Israel’s anxiety and belligerence have been intensified by Washington’s failure to limit and roll back Iran’s growing influence in the region. In response to the American government’s decades-long campaign to subvert and overthrow the Islamic Republic, Tehran has developed extensive ties to the Syrian regime and provides critical political and material support to Hezbollah and Hamas.

Senior figures in the Obama administration and Pentagon have responded to a New York Times report on a secret January memo from Defense Secretary Robert Gates by insisting that Washington is actively considering a full range of actions against Iran, including war.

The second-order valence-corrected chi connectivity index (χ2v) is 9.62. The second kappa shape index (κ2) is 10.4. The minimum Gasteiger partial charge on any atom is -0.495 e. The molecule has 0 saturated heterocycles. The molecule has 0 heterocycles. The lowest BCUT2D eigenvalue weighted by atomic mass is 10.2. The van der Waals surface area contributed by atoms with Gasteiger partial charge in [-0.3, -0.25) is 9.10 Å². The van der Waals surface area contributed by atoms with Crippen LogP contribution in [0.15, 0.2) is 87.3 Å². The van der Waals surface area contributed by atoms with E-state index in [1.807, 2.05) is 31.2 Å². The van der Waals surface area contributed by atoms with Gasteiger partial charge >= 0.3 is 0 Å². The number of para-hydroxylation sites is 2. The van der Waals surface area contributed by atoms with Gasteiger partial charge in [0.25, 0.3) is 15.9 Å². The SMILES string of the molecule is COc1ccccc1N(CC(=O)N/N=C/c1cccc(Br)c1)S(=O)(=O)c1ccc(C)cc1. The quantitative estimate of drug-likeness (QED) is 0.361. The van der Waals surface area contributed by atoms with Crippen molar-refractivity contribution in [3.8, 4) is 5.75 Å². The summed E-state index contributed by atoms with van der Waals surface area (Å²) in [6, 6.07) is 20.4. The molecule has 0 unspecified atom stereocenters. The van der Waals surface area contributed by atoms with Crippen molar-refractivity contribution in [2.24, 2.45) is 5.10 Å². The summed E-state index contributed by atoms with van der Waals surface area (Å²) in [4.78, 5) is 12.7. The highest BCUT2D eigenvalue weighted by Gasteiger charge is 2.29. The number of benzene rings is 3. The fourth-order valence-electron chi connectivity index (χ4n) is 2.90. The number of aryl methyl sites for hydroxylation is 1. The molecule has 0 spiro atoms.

According to the Times, Gates’s secret three-page memo warned that the administration didn’t have a long-term policy to deal with Iran in the event that Tehran continues to defy the US demand that it forego its rights under the Nuclear Non-Proliferation Treaty to a full-cycle civilian nuclear energy program.

“The fact”, said Obama’s National Security Advisor General James Jones, “that we don’t announce publicly our entire strategy for the world to see doesn’t mean we don’t have a strategy that anticipates the full range of contingencies—we do”.

Gates and the White House have downplayed the significance of the January memo—the defense secretary claims that the Times misconstrued “its purpose and content”—and have denied the suggestion that the Obama administration is, or has been divided, over its Iran policy.